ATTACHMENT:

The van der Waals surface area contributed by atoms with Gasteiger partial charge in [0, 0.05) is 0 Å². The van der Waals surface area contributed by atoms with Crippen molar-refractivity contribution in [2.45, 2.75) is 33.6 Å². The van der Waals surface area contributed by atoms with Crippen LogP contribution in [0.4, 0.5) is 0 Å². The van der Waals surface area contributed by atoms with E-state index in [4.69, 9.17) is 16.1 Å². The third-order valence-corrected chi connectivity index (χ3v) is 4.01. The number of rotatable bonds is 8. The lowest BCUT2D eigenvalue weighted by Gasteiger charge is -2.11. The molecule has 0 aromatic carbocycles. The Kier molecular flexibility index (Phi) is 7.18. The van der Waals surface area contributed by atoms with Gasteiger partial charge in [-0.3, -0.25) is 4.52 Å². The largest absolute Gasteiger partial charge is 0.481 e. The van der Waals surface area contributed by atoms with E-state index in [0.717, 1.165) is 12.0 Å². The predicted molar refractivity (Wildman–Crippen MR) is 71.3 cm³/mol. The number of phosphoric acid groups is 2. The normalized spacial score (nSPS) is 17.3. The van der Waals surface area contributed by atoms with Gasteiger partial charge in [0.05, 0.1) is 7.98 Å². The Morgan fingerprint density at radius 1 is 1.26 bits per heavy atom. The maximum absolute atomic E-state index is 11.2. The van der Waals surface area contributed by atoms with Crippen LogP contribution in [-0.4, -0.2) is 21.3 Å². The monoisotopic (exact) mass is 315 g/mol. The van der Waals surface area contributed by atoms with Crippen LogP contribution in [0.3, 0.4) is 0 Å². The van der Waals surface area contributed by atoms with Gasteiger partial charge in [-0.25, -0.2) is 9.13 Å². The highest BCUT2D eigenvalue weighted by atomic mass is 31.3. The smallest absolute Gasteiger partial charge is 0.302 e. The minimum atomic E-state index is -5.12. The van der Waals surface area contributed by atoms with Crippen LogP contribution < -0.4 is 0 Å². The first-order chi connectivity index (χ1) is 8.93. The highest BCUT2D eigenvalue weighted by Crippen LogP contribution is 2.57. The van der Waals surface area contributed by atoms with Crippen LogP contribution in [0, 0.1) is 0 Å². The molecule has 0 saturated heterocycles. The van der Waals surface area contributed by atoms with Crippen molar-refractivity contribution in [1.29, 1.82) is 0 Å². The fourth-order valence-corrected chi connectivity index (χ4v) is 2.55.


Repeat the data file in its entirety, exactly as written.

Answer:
The van der Waals surface area contributed by atoms with Gasteiger partial charge in [0, 0.05) is 0 Å². The van der Waals surface area contributed by atoms with Crippen molar-refractivity contribution in [2.45, 2.75) is 33.6 Å². The van der Waals surface area contributed by atoms with Crippen LogP contribution in [0.4, 0.5) is 0 Å². The van der Waals surface area contributed by atoms with E-state index in [4.69, 9.17) is 16.1 Å². The third-order valence-corrected chi connectivity index (χ3v) is 4.01. The number of rotatable bonds is 8. The lowest BCUT2D eigenvalue weighted by Gasteiger charge is -2.11. The molecule has 0 aromatic carbocycles. The Kier molecular flexibility index (Phi) is 7.18. The van der Waals surface area contributed by atoms with Gasteiger partial charge in [-0.3, -0.25) is 4.52 Å². The largest absolute Gasteiger partial charge is 0.481 e. The van der Waals surface area contributed by atoms with E-state index in [0.717, 1.165) is 12.0 Å². The predicted molar refractivity (Wildman–Crippen MR) is 71.3 cm³/mol. The number of phosphoric acid groups is 2. The normalized spacial score (nSPS) is 17.3. The van der Waals surface area contributed by atoms with Gasteiger partial charge in [0.05, 0.1) is 7.98 Å². The Morgan fingerprint density at radius 1 is 1.26 bits per heavy atom. The maximum absolute atomic E-state index is 11.2. The van der Waals surface area contributed by atoms with Crippen LogP contribution in [-0.4, -0.2) is 21.3 Å². The monoisotopic (exact) mass is 315 g/mol. The van der Waals surface area contributed by atoms with Crippen LogP contribution in [0.3, 0.4) is 0 Å². The van der Waals surface area contributed by atoms with Gasteiger partial charge in [-0.25, -0.2) is 9.13 Å². The highest BCUT2D eigenvalue weighted by atomic mass is 31.3. The smallest absolute Gasteiger partial charge is 0.302 e. The minimum atomic E-state index is -5.12. The van der Waals surface area contributed by atoms with Crippen LogP contribution < -0.4 is 0 Å². The first-order chi connectivity index (χ1) is 8.93. The highest BCUT2D eigenvalue weighted by Crippen LogP contribution is 2.57. The van der Waals surface area contributed by atoms with Crippen LogP contribution in [0, 0.1) is 0 Å². The molecule has 0 saturated heterocycles. The van der Waals surface area contributed by atoms with Crippen molar-refractivity contribution in [1.29, 1.82) is 0 Å². The fourth-order valence-corrected chi connectivity index (χ4v) is 2.55.